Mom tumored out on us 17 years ago, exactly how long we've all been orphans playing at Christmas and Thanksgiving. It's a bitch being in charge. Thank God for women, truly.

If I were my parents I'd be grateful my children were still talking to each other.

Notice the date he chose. He meant it to be before Thanksgiving, the poor bastard couldn't face the bird, the Pteranadon of darkness.

He wanted there to be something there more than chemicals. There is, but in this realm it still involves chemicals as one parallel incarnation.

He didn't believe psychiatrists were real doctors, perhaps because they locked him up in the Air Force for a month for a manic episode and gave him a medical discharge. The shame of it, for him, was too painful to acknowledge. He always said "it was for pneumonia."

My psychiatrist told me today that I had negatively biased information selection, the cognitive-behavioral equivalent of a melancholy temperament. The words change, the disease doesn't. Of course I am much more likely to remember sad, mad and bad things about Dad than rad and glad things about him.

My melancholy temperament makes me want to weep over my daughters in ballet outfits as young girls, though sometimes it curls my lips upward.

It's my memory of me in those pictures that most makes me sad. Why do I feel lost? My wife loves me unconditionally; my spirit can't actually receive it though my body believes it. How great it would be to look at the grain and not the chaff.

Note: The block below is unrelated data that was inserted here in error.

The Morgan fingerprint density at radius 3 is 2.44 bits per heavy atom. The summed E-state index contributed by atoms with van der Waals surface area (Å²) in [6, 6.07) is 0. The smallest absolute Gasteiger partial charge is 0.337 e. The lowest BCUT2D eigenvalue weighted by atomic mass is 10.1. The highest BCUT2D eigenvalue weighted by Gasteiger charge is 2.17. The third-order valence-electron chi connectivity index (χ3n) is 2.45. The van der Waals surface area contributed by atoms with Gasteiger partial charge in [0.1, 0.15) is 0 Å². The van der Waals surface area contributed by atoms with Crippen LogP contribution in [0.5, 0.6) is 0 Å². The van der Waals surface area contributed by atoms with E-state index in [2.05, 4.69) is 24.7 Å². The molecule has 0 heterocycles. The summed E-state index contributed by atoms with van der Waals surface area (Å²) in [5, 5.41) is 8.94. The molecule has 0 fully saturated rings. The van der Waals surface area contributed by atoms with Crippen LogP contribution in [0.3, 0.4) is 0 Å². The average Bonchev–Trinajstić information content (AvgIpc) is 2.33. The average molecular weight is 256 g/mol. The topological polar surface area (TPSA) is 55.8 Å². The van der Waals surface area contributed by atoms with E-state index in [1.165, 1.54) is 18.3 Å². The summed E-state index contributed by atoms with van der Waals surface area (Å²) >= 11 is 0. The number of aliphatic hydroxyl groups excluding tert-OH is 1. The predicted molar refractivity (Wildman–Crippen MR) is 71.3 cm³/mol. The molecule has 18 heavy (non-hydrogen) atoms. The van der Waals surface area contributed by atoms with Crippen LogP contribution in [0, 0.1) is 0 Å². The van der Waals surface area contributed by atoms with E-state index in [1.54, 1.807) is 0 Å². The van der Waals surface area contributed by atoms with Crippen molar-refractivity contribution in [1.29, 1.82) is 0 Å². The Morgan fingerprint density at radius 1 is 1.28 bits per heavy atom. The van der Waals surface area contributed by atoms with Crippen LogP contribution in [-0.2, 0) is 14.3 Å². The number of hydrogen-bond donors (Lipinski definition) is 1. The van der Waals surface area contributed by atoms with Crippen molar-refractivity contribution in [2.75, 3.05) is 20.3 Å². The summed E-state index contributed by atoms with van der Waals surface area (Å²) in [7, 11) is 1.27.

In the Kingdom of Craig there are no sad thoughts, no mad thoughts and no bad thoughts.

Yearbooks make me sad. Even old photographs of my children can, Rachel's death notwithstanding.

My back hurts. I don't want to type any more.

In the Kingdom of Craig there is no pain.

My back is the chief reason I receive disability. Manic-depression is just frosting. Did you really need to know that?

Ah, but you love me. Because in the Kingdom of Craig, what?

There are no sad thoughts and no mad thoughts and no bad thoughts.

Love and thanks to all,


Monday, November 19, 2007

Is This Normal?

Tell me if this is normal background worry:

A vague recrimination about your hoping to be dead before the planet goes to hell; a guilty wish to be protected from people you don't like; dread at answering the phone; being afraid to speak my real feelings for fear of hurting other people's feelings. I take my anger out on little issues like; "Why didn't you tell you were going to take my effin cell phone!"

Or maybe that violation is justifiably anger-provoking.

How would I know? It's been so long since I've been normal, if ever I was.